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havoc1482

"The car that got away"

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So I'm now a forum member of http://www.pontiacbonnevilleclub.com/ because they've beaten to death everything I need to know about my new-to-me car. One of the senior members has a blog, and his latest entry was a fun read. Figured I'd share it.


 


Source: https://tobthebat.wordpress.com/2015/09/15/would-a-should-a-could-a-or-the-one-that-got-away/


 




One of the most essential elements of writing is research, and I’ve never heard the definition expressed better than by Diana Gabaldon, “If I send someone to the store for franks and beans, that’s exactly what they will return with. But if I go shopping myself for franks and beans, I may come home with steak or curried chicken.â€

 

Her point was well made, if we don’t let ideas roam free and have their place, then we corral our own creativity and the truly great results may never see the light of day. I think this is fabulous advice for the practice of writing, and indeed it could work for many other applications, but for the brain of a car-guy it can spell danger.

 

The very act of research is exploration, and that makes it oh-so easy to slip down the rabbit hole. Thank goodness it’s not a crime to explore ideas, but as a car-guy I sometimes question my own sanity, but so did Van Gogh…so much for comparisons.

 

I’ve never met a gearhead in my adult life that couldn’t wistfully run down a list of automotive regrets. There is always ‘the one I used to own,’ or ‘the one I never should’ve sold,’ and especially, ‘I wish I had one just like that.’ It’s the car-guy equivalent to the hunting/fishing story of ‘the one that got away.’

 

For me the unicorn has always been the Pontiac Firebird Trans Am. Unlike the mythical horned horse, I actually captured and owned one such beast for a short period of time, only to be forced to sell it due to a work layoff.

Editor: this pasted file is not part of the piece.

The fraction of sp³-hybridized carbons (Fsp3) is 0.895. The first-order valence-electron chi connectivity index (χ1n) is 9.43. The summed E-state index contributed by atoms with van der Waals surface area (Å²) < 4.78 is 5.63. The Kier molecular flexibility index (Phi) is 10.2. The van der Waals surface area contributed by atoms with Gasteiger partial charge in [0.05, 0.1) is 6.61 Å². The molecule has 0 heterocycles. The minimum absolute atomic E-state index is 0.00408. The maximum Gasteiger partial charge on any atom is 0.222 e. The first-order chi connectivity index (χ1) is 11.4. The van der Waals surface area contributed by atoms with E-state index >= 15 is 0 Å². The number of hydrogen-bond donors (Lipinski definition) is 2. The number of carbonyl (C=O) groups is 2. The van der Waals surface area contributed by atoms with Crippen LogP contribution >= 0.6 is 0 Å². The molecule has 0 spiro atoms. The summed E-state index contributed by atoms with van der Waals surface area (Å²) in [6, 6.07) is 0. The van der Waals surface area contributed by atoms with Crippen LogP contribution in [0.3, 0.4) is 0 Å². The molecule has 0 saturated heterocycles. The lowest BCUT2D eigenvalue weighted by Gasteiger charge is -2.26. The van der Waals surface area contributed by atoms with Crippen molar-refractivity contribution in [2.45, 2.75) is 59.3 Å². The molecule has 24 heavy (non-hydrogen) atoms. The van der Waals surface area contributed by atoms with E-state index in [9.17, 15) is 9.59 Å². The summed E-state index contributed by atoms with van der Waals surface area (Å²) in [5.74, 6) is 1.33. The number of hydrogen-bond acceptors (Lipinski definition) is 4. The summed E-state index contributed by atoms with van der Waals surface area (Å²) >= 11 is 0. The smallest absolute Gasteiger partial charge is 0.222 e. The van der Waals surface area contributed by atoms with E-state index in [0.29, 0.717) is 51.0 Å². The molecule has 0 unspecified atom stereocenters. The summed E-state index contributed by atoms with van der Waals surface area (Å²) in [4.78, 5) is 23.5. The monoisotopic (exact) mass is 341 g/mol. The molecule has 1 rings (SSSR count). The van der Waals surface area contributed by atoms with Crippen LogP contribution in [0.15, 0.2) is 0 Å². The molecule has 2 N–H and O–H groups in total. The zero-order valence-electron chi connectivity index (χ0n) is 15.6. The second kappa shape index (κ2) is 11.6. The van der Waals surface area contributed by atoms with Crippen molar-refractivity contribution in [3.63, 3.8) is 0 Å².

I have lamented on these pages more than once regarding the lost object of my passion, but time eventually proved it to be a woefully impractical creature, and I thought that fact might finally lay the fantasy to rest for good. But just when you thought you were in the clear, the devilish crafters at Pontiac shot me with another poison arrow.

 

My weakness for the 2000-up model Bonneville is also no stranger to this blog, and multiple entries can be found documenting my temptations all the way up to my dance with the sultry wench that lasted almost four years. “Bonnie the Ghosthawk,†as she was called both in affection and rage, was a beguiling creature that lured you in with all the things she did so well, and then sucker punched you while blowing kisses. Never has a car looked so good being pulled onto a rollback tow truck, especially when the driver can’t shut up about, “Man, this is a nice looking car!â€

 

 

 

Yes, it was gorgeous…even as a 4000 lbs paper weight. After this happens several times the beauty begins to lose its shine, and with miles on the high side of 150k, I sent the car on its way. I have discovered that it hasn’t been without regret.

 

The connection to the Bonneville was deep rooted, and I honestly don’t recall if the phrase I’ve used so often came from a magazine ad or if it flew off the top of my head. But I clearly remember telling my friend as we stood staring at the glimmering red 2000 Bonneville SSEi under the lights of the Richmond International Auto Show, “This is what a Firebird Trans Am looks like when its all grown up.â€

 

With the coming of the 2005 model year, ‘Maximum Bob Lutz’ was given the reigns to product line up at GM, and he decreed Pontiac was to be transformed into the ‘American BMW.’ Mr. Lutz is as car-guy as you can get without a petroleum blood transfusion, but his goals proved to be ill-fated. However, in his defense, the Bonneville GXP proved to be one of his last great gifts before the demise of the Pontiac marque.   (Yes, the G8 was a great car, but it soldiers on in other guises)